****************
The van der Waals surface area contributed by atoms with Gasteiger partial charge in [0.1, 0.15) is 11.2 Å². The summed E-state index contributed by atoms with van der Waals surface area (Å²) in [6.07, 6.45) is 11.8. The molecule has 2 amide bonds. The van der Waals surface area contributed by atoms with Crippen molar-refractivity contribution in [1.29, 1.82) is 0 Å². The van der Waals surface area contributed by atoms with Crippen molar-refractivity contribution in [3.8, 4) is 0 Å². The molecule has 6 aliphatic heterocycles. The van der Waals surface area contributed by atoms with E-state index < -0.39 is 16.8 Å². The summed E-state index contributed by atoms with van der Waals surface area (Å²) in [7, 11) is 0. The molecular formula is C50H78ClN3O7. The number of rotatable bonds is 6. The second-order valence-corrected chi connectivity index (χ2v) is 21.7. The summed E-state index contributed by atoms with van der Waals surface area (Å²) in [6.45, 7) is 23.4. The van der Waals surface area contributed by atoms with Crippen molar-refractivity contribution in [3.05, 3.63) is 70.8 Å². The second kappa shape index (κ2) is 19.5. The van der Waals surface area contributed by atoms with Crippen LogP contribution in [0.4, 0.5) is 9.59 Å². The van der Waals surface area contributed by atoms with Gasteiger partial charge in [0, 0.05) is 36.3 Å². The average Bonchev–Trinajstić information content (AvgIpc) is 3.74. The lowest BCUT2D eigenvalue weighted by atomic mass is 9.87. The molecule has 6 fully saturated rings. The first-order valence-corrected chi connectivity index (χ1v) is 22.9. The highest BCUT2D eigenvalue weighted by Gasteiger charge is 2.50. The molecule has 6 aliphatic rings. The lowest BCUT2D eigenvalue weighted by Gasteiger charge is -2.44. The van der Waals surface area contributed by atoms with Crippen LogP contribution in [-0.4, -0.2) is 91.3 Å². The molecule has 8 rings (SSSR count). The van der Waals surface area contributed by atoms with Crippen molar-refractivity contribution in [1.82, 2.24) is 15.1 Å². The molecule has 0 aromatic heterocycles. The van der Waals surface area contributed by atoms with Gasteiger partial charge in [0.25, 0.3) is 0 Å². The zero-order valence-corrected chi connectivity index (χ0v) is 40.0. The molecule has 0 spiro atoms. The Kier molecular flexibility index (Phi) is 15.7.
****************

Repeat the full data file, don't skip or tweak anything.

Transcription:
The van der Waals surface area contributed by atoms with Gasteiger partial charge in [0.1, 0.15) is 11.2 Å². The summed E-state index contributed by atoms with van der Waals surface area (Å²) in [6.07, 6.45) is 11.8. The molecule has 2 amide bonds. The van der Waals surface area contributed by atoms with Crippen molar-refractivity contribution in [1.29, 1.82) is 0 Å². The van der Waals surface area contributed by atoms with Crippen molar-refractivity contribution in [3.8, 4) is 0 Å². The molecule has 6 aliphatic heterocycles. The van der Waals surface area contributed by atoms with E-state index < -0.39 is 16.8 Å². The summed E-state index contributed by atoms with van der Waals surface area (Å²) in [7, 11) is 0. The molecular formula is C50H78ClN3O7. The number of rotatable bonds is 6. The second-order valence-corrected chi connectivity index (χ2v) is 21.7. The summed E-state index contributed by atoms with van der Waals surface area (Å²) in [6.45, 7) is 23.4. The van der Waals surface area contributed by atoms with Crippen molar-refractivity contribution in [3.05, 3.63) is 70.8 Å². The second kappa shape index (κ2) is 19.5. The van der Waals surface area contributed by atoms with Crippen LogP contribution in [0.4, 0.5) is 9.59 Å². The van der Waals surface area contributed by atoms with Gasteiger partial charge in [0, 0.05) is 36.3 Å². The average Bonchev–Trinajstić information content (AvgIpc) is 3.74. The lowest BCUT2D eigenvalue weighted by atomic mass is 9.87. The molecule has 6 fully saturated rings. The first-order valence-corrected chi connectivity index (χ1v) is 22.9. The highest BCUT2D eigenvalue weighted by Gasteiger charge is 2.50. The molecule has 6 aliphatic rings. The lowest BCUT2D eigenvalue weighted by Gasteiger charge is -2.44. The van der Waals surface area contributed by atoms with Crippen LogP contribution in [-0.4, -0.2) is 91.3 Å². The molecule has 8 rings (SSSR count). The van der Waals surface area contributed by atoms with Crippen molar-refractivity contribution in [1.82, 2.24) is 15.1 Å². The molecule has 0 aromatic heterocycles. The van der Waals surface area contributed by atoms with Gasteiger partial charge in [0.25, 0.3) is 0 Å². The zero-order valence-corrected chi connectivity index (χ0v) is 40.0. The molecule has 0 spiro atoms. The Kier molecular flexibility index (Phi) is 15.7.